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Posts Tagged ‘Martin Luther King’

10 Great Lines Rewritten For Today’s Manager

Thursday, November 19th, 2009

ali

“I am the benchmark!”

Ever wondered why some quotes live on for decades?

The great ones use clear, vivid words. Words everyone can understand and relate to.

Just because you’re in management doesn’t mean you can’t aspire to greatness in what you say. Every jargon word you add dulls your message and acts as a barrier to understanding.

Just one can be enough to kill a sentence stone dead.

Let’s take 10 immortal lines and add a single phrase from the MBA phrasebook. You be the judge.

1. “That’s one small step for a man, one giant positive outcome for mankind.” Neil Armstrong

2. “Beware the Ides of Q3 going forward.” William Shakespeare, Julius Caesar

3. “And so my fellow Americans, ask not what your country can action for you - ask what you can action for your country” John F. Kennedy

4. “I may be drunk, Madam, but in the morning I will be sober and you will still be attractiveness-challenged.” Winston Churchill

5. “I have a vision and value statement… that one day on the red hills of Georgia, the sons of former slaves and the sons of former slave owners will be able to sit together at the table of brotherhood.” Martin Luther King

6. “In this country, first you get the money, then you get the power, then you get the persons.” Al Pacino, Scarface

7. “Government: of the stakeholders, by the stakeholders, for the stakeholders, shall not perish from the earth.” Abraham Lincoln

8. “You engagin’ with me? You engagin’ with me? Well, who the hell else are you engagin’ with?” Robert De Niro, Taxi Driver

9. “Imagination is more important than key learnings.” Albert Einstein

10.“You’re rightsized!” Donald Trump

afewgoodmen

“You want a robust dialogue? YOU CAN’T HANDLE A ROBUST DIALOGUE!”

Top 10 Qualifiers That Make Your Message Weak and Wimpy

Friday, July 24th, 2009

Pic courtesy Hamed Saber

I was at a launch of some new software that everyone in the audience was excited about. Then from the back of the room came one of the most popular questions of the 21st century.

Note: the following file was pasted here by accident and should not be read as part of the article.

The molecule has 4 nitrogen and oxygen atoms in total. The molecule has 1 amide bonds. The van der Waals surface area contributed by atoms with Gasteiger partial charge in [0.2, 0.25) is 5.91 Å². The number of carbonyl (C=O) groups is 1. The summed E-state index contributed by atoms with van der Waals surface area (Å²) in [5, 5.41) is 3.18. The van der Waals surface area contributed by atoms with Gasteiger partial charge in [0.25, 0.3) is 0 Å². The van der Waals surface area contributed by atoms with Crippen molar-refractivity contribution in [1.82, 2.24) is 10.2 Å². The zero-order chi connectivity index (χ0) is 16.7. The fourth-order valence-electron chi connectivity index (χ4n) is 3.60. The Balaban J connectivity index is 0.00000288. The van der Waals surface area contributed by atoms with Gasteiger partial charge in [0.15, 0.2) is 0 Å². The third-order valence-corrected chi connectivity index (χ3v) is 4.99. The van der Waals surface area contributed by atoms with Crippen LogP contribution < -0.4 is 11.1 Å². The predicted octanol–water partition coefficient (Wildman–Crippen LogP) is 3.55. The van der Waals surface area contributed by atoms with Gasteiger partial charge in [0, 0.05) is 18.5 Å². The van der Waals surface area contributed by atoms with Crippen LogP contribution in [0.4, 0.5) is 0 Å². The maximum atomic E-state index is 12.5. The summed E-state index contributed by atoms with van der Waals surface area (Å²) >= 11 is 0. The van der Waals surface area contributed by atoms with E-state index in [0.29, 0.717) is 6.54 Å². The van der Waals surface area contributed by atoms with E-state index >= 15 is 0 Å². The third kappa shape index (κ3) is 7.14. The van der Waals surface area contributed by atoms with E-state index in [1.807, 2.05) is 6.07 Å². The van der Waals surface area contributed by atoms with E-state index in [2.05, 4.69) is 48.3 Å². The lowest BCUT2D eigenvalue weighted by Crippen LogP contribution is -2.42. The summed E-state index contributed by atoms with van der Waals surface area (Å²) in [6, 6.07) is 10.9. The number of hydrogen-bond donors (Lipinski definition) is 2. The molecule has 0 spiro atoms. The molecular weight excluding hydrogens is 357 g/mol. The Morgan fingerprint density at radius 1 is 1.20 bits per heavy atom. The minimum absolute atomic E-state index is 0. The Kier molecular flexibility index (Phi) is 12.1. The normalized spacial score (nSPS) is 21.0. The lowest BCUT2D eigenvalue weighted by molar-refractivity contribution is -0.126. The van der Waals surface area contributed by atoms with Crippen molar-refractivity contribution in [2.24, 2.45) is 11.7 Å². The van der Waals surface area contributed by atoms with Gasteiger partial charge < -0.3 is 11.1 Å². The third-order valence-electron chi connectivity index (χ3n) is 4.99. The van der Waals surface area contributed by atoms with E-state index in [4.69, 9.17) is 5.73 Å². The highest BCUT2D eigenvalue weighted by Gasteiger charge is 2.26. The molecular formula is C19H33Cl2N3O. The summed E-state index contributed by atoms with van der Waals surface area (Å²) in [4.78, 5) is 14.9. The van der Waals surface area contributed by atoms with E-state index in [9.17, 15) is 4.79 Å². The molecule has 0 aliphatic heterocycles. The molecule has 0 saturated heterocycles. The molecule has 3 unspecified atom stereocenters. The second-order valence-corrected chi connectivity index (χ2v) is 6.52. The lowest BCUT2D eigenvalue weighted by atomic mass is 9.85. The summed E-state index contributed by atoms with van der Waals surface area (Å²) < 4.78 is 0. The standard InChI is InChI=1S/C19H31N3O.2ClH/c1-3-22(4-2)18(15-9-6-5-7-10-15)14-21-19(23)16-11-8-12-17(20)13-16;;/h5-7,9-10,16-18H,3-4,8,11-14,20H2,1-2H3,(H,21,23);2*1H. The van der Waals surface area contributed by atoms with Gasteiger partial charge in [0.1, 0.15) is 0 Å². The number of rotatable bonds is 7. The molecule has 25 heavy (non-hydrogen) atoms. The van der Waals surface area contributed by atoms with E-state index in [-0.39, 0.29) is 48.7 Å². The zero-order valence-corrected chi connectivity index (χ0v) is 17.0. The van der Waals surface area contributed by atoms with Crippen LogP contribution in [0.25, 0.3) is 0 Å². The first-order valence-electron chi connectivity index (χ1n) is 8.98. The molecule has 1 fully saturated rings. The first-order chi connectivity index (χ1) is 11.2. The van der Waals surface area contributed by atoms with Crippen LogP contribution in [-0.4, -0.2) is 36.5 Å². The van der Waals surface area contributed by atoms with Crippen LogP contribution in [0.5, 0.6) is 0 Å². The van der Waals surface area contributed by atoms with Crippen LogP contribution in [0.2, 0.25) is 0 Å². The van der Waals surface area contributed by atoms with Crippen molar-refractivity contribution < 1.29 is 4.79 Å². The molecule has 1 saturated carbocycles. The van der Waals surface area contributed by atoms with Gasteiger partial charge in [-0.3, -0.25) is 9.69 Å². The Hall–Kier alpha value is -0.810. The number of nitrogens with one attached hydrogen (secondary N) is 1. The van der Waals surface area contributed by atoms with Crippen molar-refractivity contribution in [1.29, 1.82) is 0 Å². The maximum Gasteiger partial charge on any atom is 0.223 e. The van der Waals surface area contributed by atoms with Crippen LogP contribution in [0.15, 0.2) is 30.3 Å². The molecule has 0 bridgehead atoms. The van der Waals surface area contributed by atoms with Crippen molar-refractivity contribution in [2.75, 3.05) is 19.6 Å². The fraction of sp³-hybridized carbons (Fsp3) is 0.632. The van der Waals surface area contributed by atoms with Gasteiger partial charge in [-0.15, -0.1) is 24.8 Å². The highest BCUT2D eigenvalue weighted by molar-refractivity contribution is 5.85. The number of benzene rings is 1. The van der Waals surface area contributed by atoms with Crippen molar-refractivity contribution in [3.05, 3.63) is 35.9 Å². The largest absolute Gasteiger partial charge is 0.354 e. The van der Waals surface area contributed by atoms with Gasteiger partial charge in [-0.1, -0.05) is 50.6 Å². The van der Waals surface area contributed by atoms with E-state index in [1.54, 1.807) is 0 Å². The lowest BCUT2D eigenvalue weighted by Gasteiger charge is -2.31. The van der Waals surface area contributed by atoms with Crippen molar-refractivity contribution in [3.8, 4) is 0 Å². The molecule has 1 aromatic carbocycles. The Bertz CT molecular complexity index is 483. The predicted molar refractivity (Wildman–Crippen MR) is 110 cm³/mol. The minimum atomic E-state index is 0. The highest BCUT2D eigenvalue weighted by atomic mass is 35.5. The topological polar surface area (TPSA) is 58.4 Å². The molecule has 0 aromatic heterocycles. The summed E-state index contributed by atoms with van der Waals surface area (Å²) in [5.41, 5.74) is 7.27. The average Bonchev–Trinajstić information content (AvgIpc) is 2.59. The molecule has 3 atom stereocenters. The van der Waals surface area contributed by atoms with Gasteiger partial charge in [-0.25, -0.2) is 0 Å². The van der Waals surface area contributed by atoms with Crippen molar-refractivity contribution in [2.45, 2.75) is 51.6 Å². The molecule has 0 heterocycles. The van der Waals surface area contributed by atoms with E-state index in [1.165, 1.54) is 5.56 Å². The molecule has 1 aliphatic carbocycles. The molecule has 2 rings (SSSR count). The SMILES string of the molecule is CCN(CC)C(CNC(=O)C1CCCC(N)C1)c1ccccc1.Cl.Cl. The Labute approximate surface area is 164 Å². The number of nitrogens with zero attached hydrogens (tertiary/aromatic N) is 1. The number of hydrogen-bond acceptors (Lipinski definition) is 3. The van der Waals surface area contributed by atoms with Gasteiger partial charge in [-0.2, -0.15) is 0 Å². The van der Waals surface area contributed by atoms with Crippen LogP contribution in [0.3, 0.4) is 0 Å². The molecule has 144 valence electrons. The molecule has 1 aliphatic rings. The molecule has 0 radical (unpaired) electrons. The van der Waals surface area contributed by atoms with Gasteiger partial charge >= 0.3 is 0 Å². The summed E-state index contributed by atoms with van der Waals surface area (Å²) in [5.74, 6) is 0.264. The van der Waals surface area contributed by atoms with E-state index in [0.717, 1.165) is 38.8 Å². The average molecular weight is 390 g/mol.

“It looks great. But will it be available for the Mac as well as PC?”

The presenter paused, eyes darting from side to side, and replied:

“Potentially… yes.”

Or translated into English, “not in a million years.”

Last post we looked at words that attracted people’s attention. Today, it’s the opposite – qualifiers. Qualifiers are words that make you look evasive, or at best, weaken your message. They sneak into a perfectly good line and dilute its impact and meaning.

Tell them you either are or you aren’t. Not potentially might be, or could conceivably be. You will or you won’t, not probably going to in the fullness of time.

The classic offenders are

1.    Sort of
2.    Kind of
3.    Rather
4.    Sometimes
5.    Possibly
6.    Maybe
7.    Quite
8.    Potentially
9.    Probably
10.  Reasonably

Qualifiers suck the life out of all areas of communication, but particularly speeches. Part of the art of making a speech is looking decisive. You’re the expert, that’s why you’re standing out the front.

Let’s add some weaselly qualifiers to some great speeches and see if they would still turn the course of history.

1. We may find it necessary to fight them on the beaches!
Winston Churchill

2. We have few things to fear including fear itself.
Franklin D. Roosevelt

3. I think, therefore I sort of might be.
Rene Descartes

4. It is an ideal for which I am kind of prepared to die.
Nelson Mandela

5. Ask not what your country might consider doing for you - ask what you might sometimes do for your country.
John F. Kennedy

6. One of the things you need is love.
John Lennon

7. …a new nation, conceived in liberty, and dedicated to the proposition that most men are created reasonably equal.
Abraham Lincoln

8. In most instances you aren’t able to handle the truth.
Jack Nicholson

9. Free at last! Free at last! Thank God Almighty, we are fairly free at last!
Martin Luther King

10. I am probably the greatest!
Muhammad Ali

As in most areas of presentation, less is more.